Avian flu feared in Canadian polar bears after disease kills bear in Alaska

Avian flu feared in Canadian polar bears after disease kills bear in Alaska
A polar bear mother and her two cubs walk along the shore of Hudson Bay near Churchill, Man., in this Wednesday, Nov. 7, 2007 photo.

Scientists fear Canadian polar bears may be threatened by the spread of avian flu after officials confirmed the disease killed a bear in Alaska.

“There’s a very high likelihood that it is (in Canadian bears),” said Andrew Derocher, a leading polar bear biologist at the University of Alberta.

“It’s there. We just aren’t looking for it.”

Last month, officials with the U.S. Department of Agriculture confirmed the H5N1 strain of avian flu killed a polar bear, found in October near the Alaskan town of Utqiagvik about 500 kilometres from the Yukon border. Polar bears range hundreds of kilometres and the dead bear was part of a population shared by both countries.

The virus first showed up in Yukon more than a year ago in a red fox, said territorial veterinarian Jane Harms.

“This strain of avian flu seems to have the ability to infect and cause disease in mammals of a variety of types,” she said. “The fact this virus can cause disease and death in polar bears, as well as other species, is of concern.”

It’s not clear yet how far the virus has spread among Arctic mammals. Alaska has found it in red foxes, a black bear and a Kodiak bear.

Harms said it seems so far it is being spread when mammals eat infected birds.

“In most cases, wild mammals are being infected by scavenging tissues of infected birds. It does not seem to be transmitted mammal to mammal.”


But Derocher said climate change is likely increasing the bears’ exposure, as diminishing sea ice keeps them on shore longer and forces them to subsist on prey such as dead birds. Those extended shorebound periods of relative scarcity also weaken the bears.

“Immune system function goes down. With weakened immune systems, they’re more likely to succumb.”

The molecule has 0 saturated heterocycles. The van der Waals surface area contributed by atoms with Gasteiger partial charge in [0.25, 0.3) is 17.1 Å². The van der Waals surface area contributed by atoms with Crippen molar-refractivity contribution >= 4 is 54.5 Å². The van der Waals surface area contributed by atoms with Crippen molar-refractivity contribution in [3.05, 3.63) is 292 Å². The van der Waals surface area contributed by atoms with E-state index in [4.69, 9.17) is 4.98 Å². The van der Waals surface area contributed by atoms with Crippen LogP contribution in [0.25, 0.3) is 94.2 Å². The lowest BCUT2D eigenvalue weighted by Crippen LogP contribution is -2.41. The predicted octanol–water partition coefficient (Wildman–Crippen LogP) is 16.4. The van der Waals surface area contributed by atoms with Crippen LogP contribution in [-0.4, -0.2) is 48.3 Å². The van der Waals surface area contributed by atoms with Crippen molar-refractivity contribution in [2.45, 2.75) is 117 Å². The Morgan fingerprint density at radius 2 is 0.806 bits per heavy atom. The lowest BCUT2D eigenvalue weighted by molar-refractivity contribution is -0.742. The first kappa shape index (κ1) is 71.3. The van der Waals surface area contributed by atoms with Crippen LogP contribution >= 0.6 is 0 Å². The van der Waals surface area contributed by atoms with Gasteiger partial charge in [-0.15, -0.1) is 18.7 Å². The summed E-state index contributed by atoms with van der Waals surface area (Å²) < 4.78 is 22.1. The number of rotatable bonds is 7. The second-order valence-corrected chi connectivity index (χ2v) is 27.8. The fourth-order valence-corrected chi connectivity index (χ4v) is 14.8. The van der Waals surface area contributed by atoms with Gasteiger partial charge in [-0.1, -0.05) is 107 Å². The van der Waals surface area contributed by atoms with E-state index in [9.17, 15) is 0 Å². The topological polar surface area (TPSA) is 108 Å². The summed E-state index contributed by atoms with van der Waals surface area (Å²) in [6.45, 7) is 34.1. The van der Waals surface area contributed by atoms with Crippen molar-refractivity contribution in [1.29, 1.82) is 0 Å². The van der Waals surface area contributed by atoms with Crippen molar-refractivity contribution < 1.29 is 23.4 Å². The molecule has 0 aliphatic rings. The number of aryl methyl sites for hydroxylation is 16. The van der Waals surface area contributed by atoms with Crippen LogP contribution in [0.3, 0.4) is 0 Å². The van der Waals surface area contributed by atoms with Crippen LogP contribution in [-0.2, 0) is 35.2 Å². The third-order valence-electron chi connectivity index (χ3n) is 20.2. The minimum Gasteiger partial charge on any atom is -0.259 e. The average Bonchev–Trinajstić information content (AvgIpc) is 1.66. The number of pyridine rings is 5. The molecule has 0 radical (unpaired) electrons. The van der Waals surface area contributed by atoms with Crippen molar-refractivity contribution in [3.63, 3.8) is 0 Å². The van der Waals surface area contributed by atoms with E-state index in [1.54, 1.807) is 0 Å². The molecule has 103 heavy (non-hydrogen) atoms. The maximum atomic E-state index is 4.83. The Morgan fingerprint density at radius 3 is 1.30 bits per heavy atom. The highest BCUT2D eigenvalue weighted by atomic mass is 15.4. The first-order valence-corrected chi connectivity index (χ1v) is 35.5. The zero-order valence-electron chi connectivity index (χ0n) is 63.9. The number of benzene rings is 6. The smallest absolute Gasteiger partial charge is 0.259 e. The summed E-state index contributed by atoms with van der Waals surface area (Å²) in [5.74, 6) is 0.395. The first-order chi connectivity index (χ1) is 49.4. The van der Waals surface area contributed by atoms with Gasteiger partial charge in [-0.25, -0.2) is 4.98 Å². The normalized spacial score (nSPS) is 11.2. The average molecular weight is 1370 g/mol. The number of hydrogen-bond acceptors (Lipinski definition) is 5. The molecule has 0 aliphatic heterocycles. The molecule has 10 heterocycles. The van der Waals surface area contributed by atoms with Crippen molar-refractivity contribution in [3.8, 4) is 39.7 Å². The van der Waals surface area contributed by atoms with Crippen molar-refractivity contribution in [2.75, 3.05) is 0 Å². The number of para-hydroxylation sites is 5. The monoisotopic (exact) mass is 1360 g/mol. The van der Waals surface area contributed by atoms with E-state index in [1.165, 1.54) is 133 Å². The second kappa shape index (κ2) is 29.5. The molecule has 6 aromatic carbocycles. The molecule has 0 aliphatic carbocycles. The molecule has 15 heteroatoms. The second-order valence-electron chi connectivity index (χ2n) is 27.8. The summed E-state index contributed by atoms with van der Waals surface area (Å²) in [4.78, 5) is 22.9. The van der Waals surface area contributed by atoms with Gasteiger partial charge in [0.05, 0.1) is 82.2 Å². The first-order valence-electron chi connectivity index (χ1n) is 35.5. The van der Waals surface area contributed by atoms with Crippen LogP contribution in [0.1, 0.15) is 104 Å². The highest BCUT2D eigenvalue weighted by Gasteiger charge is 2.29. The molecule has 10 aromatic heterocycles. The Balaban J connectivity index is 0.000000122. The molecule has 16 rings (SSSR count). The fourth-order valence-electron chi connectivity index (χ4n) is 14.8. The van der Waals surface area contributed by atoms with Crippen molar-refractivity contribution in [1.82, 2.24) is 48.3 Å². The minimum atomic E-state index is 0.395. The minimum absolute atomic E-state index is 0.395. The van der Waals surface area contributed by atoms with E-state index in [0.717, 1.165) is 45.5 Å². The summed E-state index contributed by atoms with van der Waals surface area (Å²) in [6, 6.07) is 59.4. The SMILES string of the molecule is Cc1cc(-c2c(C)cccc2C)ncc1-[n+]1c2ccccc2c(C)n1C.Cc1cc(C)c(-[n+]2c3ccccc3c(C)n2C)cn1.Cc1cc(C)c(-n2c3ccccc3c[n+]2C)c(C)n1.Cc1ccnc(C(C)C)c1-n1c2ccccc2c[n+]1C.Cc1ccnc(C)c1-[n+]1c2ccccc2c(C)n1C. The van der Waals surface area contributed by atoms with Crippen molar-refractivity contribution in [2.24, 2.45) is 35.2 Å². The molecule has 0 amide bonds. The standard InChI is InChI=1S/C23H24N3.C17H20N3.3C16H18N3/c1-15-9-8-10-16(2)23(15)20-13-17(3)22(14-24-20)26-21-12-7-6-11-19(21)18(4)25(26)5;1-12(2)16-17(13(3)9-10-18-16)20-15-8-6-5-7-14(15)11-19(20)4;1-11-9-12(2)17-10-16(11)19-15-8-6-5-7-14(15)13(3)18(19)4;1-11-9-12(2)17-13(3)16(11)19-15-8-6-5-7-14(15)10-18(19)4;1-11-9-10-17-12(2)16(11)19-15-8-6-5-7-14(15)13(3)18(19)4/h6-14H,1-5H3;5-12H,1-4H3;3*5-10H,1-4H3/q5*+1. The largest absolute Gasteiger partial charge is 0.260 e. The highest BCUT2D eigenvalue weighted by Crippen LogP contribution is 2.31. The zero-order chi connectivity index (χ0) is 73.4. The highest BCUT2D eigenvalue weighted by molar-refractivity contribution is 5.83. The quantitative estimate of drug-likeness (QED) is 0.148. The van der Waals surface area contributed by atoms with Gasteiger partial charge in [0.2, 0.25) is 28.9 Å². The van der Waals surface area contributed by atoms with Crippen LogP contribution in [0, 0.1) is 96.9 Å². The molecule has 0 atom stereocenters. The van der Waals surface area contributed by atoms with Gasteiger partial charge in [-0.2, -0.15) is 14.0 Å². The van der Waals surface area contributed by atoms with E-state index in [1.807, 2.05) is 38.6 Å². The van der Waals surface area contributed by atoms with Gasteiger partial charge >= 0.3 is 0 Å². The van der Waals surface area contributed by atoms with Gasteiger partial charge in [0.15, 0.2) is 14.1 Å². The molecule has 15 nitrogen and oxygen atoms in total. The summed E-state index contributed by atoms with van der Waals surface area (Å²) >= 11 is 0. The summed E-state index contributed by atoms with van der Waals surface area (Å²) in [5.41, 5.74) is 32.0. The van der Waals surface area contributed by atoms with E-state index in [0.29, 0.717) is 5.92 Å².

As well, polar bears are more vulnerable to viruses than other bears, said John Whiteman, chief researcher at Polar Bears International and professor at Old Dominion University in Virginia. While evolving for the Arctic, they lost much of their genetic “library” of possible pathogens and how to resist them.

“If you can recognize a lot of pathogens, you’re in better shape to fight them off,” said Whiteman. “Polar bears don’t recognize a lot of pathogens.”

Climate change has stirred the pot on viruses around the world, he said.

“We know that pathogens are changing their distribution and some of them that may not have been able to survive the north slope of Alaska are gaining a foothold.”

Avian flu is now found on every continent except Australia.

Both Whiteman and Derocher called for better monitoring of wildlife diseases.

Harms said Yukon regularly performs necropsies on dead wildlife, but more needs to be done. Confirming avian flu requires extra testing, she said.

“The reality is we probably would have more avian flu virus infection in mammals if we had the ability to look for it.”

The Southern Beaufort population of which the dead bear was a member is estimated to be about 900 strong, although it’s hard to be sure with polar bears. That population is considered to have declined by about 50 per cent since the 1980s, said Derocher.

The virus has hit other mammals hard. Scientists have linked it to the deaths of nearly 500 seals in Maine over the last two years.

But both Derocher and Whiteman say one bear death isn’t enough to push the virus panic button.

“I would put it in the category of a little alarming,” said Whiteman. “This threat still has so much unknown to it. But there is a potential for mortality.

“By far, the biggest threat to this species is the loss of sea ice.”

This report by The Canadian Press was first published Jan. 4, 2024.

The Canadian PressThe Canadian Press

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